A paradigm shift has created a new but fertile landscape for DSOs to attract new associates.
By Joseph McManus, DMD, MS, MHA, MBA, MS, FACD
The recruiting landscape for new associates is fertile ground. That belief comes from observing a generational paradigm shift that has taken place in the cost of dental education. Today’s dental education is expensive, and graduates complete their dental training with enormous debt. According to the American Dental Education Association, the average educational debt for all indebted dental school graduates in the Class of 2019 was $292,169, with the average for public and private schools at $261,305 and $321,184, respectively. These young graduates need a paycheck so they are able to start to repay their educational debt.
Another change in the landscape is that, unlike the last generation, young dentists today have less interest in private practice ownership. It was recently reported by the American Dental Association’s Health Policy Institute that practice ownership for all dentists declined from 84.7 % in 2005 to 76.1 % in 2019 – a 10 % decrease! So, this has resulted in more young dentists seeking associateships with established practices.
On the surface, this sounds like an easy win for dental practitioners looking to hire. However, although that is true, the key to creating and fostering a successful and lasting relationship with new associates lies in getting to the core reasons behind these paradigm shifts.
Reasons behind the shift
What caused the change? It was due, in part, to the challenges young members of the dental profession are confronted with today.
They face escalating tuition costs, personal debt, more competition from other young graduates, and insufficient training in practice management. They do not know how to manage a dental practice and run a business.
For many of today’s dental graduates, the lack of business knowledge is due to a stronger focus on acquiring dental knowledge and skills, with an emphasis on the biomedical core that is so vital for today’s dental practitioners. The dental curriculum of today allows limited opportunity for courses in practice management. In addition, the Covid-19 epidemic had a negative effect on their exposure to clinical patient care.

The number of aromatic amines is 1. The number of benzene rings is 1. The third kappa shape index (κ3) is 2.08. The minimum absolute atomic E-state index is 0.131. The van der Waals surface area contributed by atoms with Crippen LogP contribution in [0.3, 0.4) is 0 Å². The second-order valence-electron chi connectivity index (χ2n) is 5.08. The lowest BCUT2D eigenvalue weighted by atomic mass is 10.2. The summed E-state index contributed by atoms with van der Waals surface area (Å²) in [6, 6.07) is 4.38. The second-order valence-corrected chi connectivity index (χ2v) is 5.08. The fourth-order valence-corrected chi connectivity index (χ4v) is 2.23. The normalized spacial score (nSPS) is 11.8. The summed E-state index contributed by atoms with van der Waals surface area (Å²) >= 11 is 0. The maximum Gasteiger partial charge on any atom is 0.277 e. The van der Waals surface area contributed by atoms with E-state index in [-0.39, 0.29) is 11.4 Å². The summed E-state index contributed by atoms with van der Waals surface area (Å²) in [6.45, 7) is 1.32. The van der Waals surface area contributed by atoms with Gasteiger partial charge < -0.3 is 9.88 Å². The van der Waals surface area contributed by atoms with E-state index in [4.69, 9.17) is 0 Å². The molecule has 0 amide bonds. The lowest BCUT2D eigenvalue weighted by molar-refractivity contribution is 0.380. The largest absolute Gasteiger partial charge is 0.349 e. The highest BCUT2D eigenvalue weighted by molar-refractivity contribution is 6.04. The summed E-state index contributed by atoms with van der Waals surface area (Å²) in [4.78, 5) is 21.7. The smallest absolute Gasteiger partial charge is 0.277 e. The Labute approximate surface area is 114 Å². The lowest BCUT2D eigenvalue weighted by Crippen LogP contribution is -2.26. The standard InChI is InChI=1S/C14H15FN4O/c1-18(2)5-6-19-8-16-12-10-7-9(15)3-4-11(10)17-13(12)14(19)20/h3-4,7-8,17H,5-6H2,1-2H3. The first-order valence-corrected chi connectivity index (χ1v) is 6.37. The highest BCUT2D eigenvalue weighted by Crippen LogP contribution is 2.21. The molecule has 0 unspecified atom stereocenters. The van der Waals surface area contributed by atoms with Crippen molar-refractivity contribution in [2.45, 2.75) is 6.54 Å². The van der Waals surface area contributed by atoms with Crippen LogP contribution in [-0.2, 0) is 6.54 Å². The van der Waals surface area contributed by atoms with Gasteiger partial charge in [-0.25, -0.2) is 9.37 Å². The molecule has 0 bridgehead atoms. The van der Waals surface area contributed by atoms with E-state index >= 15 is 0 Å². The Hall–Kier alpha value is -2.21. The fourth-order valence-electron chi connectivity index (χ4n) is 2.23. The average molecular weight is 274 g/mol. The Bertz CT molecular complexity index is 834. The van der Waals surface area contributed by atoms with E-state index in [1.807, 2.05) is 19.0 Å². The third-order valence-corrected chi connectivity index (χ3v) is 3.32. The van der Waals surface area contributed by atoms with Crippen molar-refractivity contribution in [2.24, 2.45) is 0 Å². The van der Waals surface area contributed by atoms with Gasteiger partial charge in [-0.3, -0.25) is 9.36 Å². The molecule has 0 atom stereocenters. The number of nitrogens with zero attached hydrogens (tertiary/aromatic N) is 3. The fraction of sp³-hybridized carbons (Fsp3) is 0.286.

Add to that the needs and wants of the millennial generation, and you understand what drives these young men and women to your office. You’re able to provide them with an uncomplicated alternative to establishing a practice. In short, you can offer them a paycheck, a balance between work and home life, and an opportunity to refine their clinical skills under your mentorship.
Another significant factor driving the younger generations away from practice ownership is the increase in dual-profession families, which often requires mobility that practice ownership does not allow. If a young dentist’s spouse is subject to periodic transfers, practice ownership becomes impractical.
Established dental practices offer an uncomplicated alternative to establishing a practice. There is a minimal commitment on the part of the young associate. As previously mentioned, the balance between work and home life is easily established. There are little to no management responsibilities, which is a good thing. You offer them an opportunity to earn an income, and perhaps provide them with benefits that may or not include health insurance, paid vacation and a continuing education allowance. You offer a very attractive career opportunity.